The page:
This operated very well during the establishment of the trees, needing only an occasional scrape to keep it clear. After about five years it was no longer needed as the dense vegetation of the fodder strip effectively trapped any runoff and sent it down into the deepening soils.

This planting did take a while to get going and was the cause of some despair. I put in about 250 trees originally and mulched every one of them individually. The feral deer saw this as a fantastic treat and proceeded to munch or thrash every single one. After two years all you could see was long grass and I gave up on the idea of making any more major (for me) tree plantings. However, after the deer culls began in the mid nineties, all the trees rapidly reappeared above the grass, plus a lot of volunteers as well. They'd just been hiding. Now its a lush, dense, stacked system with raspberry and bramble clambering into trees that are reaching up to twenty-five feet or so. Don't you just love it?

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Wild flower bank: zone 4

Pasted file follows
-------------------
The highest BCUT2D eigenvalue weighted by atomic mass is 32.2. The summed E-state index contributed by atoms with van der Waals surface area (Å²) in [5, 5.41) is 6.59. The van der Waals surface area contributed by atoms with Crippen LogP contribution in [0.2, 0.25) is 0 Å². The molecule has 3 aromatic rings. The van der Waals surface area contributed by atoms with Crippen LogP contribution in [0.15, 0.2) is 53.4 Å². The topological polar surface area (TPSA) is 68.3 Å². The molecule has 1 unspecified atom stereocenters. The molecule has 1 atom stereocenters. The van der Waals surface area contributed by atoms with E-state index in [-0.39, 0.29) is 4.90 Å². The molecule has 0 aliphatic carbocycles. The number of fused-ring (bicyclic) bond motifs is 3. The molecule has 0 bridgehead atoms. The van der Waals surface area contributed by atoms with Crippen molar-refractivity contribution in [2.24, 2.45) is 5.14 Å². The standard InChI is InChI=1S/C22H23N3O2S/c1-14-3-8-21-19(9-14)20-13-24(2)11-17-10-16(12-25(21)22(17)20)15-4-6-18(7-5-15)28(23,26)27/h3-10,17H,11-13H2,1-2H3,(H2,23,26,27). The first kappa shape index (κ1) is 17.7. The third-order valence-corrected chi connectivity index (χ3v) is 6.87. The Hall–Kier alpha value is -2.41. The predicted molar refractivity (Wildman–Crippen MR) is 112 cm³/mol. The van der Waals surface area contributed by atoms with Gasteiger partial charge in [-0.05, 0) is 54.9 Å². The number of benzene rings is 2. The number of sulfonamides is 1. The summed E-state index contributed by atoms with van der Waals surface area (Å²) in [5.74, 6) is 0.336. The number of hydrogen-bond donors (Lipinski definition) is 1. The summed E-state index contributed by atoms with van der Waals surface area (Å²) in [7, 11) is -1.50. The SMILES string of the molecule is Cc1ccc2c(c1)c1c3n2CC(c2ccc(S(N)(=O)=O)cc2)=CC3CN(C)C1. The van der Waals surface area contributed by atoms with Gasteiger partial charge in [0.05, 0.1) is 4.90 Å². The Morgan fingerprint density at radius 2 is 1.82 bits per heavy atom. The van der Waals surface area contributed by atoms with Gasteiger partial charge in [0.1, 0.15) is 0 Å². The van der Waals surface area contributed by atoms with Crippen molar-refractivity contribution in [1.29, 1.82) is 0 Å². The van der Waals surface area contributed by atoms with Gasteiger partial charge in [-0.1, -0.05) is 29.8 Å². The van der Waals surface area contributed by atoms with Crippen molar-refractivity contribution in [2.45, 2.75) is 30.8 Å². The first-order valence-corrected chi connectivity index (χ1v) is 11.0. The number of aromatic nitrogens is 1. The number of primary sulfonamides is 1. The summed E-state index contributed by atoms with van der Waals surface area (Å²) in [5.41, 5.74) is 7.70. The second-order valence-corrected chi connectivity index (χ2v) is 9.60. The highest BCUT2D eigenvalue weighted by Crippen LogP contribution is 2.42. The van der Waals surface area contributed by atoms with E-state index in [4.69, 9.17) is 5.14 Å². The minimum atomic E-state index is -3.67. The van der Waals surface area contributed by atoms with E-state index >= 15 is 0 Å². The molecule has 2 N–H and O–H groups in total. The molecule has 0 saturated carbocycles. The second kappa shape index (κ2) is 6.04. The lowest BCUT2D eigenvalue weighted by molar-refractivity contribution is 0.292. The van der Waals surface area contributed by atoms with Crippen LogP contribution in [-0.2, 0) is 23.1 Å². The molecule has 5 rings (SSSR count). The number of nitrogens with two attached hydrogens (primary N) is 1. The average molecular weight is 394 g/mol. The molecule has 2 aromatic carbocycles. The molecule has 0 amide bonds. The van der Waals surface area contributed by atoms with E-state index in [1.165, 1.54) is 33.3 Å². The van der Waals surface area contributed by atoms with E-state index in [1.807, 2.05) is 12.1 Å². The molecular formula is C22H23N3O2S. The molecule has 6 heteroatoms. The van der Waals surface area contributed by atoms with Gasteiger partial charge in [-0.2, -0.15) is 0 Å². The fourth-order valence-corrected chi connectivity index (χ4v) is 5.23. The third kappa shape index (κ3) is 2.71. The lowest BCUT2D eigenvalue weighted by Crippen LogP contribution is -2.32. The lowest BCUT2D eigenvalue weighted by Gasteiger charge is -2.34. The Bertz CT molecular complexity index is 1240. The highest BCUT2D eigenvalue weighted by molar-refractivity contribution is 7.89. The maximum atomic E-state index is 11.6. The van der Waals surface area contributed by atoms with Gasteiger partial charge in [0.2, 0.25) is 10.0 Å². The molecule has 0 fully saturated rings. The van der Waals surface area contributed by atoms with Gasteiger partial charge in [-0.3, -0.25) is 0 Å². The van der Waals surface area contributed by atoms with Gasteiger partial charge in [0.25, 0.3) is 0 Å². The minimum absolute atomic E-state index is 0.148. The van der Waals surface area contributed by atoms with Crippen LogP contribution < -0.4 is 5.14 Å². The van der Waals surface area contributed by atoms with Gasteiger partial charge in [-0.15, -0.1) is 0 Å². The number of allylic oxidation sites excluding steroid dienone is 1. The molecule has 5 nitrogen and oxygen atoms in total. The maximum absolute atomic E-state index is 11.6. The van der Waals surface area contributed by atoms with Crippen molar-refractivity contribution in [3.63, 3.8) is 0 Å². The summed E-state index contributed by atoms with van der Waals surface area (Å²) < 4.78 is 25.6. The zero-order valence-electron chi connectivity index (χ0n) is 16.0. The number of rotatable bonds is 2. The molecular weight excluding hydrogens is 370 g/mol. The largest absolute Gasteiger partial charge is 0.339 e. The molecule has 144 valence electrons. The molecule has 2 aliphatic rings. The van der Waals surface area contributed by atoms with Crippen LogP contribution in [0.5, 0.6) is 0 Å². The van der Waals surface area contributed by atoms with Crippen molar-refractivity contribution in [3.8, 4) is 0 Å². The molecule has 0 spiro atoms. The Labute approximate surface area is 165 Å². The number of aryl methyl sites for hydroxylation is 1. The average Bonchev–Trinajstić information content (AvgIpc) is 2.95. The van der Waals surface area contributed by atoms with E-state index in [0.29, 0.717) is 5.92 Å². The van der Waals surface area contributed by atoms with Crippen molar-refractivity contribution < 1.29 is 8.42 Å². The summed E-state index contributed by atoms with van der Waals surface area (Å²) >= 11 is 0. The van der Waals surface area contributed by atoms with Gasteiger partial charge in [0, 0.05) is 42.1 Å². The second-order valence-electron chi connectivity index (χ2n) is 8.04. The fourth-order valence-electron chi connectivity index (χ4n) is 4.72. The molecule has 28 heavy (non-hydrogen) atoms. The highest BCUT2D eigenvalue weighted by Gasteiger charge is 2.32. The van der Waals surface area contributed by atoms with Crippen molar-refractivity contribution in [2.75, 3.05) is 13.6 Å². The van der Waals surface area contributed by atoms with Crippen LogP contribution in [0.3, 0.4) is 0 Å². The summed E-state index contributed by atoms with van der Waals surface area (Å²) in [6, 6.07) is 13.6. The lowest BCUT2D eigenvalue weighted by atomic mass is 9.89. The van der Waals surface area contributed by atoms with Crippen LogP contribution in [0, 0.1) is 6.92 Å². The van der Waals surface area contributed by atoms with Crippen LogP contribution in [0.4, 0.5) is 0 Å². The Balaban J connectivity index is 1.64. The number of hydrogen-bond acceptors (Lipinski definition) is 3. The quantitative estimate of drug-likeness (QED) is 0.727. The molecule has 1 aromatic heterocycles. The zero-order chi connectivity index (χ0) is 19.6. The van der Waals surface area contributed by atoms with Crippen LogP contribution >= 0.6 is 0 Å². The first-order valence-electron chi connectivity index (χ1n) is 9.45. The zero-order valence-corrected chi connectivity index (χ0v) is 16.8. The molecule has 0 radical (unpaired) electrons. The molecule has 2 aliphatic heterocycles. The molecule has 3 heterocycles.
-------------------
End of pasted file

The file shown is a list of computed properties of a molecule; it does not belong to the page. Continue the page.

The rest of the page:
This is a steep bank that in 1986 had suffered some damage from livestock and consequent erosion. We fenced it to create a small paddock and by controlling when livestock graze it, Lyn has been able to regenerate a rich wild flower meadow. Animals have access in late summer to autumn, after the flowers have set seed. The timing is variable and will depend on (among other things) the weather and the state of the meadow. If the species are getting too woody (lots of napweed perhaps) the livestock will get a longer timeslot to eat it back. It requires careful observation and a good knowledge of species in order to avoid going back to scrub which would shade out the sun loving flowers. Lyn is intending to plant a few oak in here to provide niches for some of the woodland flowers.

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Argel - Wilderness regeneration: zone 4 - 5

This shows the location of the regeneration site and you should be able to see a marked difference between the two aerial photos. Argel has separate pages describing its growing abundance and ongoing evolution. This is where I learned some of my greatest lessons regarding design, gardening and regeneration (of landscapes, communities and myself).